“It's the most wonderful time of the year...”
Or so the song goes anyways, but for many people, Christmas is not all that wonderful.
In fact, it can be the worst time of the year.
For people struggling with mental illness, Christmas can magnify the suffering and the challenges they face on a daily basis.
Depression and other mental difficulties can often be isolating. Being trapped in the darkness of an unhealthy mind is one of the loneliest places in the world.
I told a friend once it is like I was screaming in a crowded elevator and no one hears me.
I can remember driving around in my car and feeling so overwhelmed by loneliness I honestly did not know how I was going to make it through another Christmas.
It is such a desolate place to be: trapped in your own mind that is telling you no one is there for you, no one is in your corner.
Of course, these are lies fed by my illness. I had people who cared about me, but I could not see it through the choking smog of pain ignited by the fires of mental illness.
Christmas and all the joy and togetherness it represents was like pouring fuel on that fire. Those feelings of solitude, isolation and, indeed, desperation, grew to such a fury, the fires of hades paled in comparison.
Over the years, I have come a long way in my personal struggle. I have sought out counselling, read a lot of books, taken courses and worked hard to understand why I was feeling the way I was. Dealing with mental health issues, no matter the type, is a self-determined journey: you are the only one who can take the first step on the road to wellness. You are the only one who can make you climb that mountain.
For the most part, those feelings of loneliness are now gone, but they are far from forgotten.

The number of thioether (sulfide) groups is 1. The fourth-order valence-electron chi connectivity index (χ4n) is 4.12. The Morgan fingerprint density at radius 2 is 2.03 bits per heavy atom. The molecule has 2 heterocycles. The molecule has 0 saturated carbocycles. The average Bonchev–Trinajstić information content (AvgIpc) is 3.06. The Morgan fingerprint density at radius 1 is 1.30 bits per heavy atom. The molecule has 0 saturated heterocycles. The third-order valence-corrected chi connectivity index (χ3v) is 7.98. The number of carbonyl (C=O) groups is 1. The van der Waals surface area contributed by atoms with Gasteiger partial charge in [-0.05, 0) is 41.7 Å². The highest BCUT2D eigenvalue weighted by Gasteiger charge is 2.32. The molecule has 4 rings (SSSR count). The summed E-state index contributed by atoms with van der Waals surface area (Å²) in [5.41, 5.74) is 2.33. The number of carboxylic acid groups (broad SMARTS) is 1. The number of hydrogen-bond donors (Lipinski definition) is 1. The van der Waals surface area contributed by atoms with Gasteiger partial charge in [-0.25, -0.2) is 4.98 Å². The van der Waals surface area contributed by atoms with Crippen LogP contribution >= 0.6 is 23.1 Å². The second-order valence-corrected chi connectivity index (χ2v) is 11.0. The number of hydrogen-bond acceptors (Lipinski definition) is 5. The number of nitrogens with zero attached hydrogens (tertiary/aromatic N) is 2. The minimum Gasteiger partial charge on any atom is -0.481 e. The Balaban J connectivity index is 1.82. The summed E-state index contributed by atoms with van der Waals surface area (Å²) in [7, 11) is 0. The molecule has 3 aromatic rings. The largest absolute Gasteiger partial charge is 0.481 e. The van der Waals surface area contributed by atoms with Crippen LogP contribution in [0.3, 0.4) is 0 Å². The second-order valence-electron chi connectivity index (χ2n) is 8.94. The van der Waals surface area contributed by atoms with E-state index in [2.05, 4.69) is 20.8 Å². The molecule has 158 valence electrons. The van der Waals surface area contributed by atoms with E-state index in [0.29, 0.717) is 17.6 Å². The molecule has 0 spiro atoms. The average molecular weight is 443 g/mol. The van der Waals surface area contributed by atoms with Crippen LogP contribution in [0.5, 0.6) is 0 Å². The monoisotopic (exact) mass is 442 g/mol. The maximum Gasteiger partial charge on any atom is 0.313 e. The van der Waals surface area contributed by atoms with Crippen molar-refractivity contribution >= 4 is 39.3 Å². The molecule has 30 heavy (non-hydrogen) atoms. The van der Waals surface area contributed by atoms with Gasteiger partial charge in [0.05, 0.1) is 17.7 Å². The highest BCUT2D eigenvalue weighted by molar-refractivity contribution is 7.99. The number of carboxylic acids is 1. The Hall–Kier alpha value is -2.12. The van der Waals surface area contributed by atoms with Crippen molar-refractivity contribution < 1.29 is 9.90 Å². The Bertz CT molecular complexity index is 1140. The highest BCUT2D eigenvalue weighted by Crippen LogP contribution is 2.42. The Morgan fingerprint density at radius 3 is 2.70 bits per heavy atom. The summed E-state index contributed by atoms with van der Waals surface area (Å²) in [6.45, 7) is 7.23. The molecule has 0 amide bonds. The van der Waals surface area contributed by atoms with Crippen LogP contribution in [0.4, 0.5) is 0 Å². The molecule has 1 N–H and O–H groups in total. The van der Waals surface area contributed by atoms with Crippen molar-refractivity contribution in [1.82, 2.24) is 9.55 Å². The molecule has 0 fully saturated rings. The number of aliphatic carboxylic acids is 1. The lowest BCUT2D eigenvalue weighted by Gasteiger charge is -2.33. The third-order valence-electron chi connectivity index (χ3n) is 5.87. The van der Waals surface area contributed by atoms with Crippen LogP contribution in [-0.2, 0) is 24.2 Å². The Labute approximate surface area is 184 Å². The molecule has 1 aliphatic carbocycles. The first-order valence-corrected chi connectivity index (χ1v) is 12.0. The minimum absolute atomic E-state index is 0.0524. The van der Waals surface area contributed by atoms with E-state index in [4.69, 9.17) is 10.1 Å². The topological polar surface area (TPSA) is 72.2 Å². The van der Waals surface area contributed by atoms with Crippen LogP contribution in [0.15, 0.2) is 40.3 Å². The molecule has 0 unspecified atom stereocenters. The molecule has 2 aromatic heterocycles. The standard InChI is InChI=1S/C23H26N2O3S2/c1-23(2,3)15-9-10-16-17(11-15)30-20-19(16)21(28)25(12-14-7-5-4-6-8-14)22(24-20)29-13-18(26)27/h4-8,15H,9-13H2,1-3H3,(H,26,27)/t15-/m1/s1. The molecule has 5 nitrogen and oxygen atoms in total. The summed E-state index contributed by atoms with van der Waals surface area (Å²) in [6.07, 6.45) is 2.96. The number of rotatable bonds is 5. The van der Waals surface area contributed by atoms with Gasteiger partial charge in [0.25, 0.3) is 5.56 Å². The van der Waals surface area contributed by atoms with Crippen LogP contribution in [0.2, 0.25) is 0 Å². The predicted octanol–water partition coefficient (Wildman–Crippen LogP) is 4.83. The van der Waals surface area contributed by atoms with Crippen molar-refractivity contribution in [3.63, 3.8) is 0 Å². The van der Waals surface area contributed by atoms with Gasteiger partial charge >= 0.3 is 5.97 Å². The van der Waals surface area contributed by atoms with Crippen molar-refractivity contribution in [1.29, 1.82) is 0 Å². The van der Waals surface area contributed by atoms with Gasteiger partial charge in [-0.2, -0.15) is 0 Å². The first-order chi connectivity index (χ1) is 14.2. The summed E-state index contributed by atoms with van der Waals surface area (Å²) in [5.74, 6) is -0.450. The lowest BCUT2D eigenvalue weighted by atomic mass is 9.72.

Even as I write this, I remember how alone I felt, how empty I thought my life was and my heart breaks for anyone suffering through such darkness at any time of year, let alone Christmas.
You are not alone. You are not the only one struggling with those feelings.
I know how hard it is, I know the anguish it can cause, the desolation of the spirit it can bring upon someone.
But there are places to go to not be alone. Many churches hold candlelight Christmas eve services. You do not have to be a person of faith to attend. It is just a peaceful, welcoming place to be where you are not alone, where you interact with people.
A good friend of mine found solace in an online group and it is now a tradition for him to spend Christmas chatting and Skyping with people all over North America.
The Canadian Mental Health Association also has numerous resources available to help, kelowna.cmha.bc.ca.
And if you feel it is more than you can take, I implore you, please call the crisis line where you will find people who care about your well being.
Remember, you are not alone, others walk with you. Help is available, all you have to do it accept it.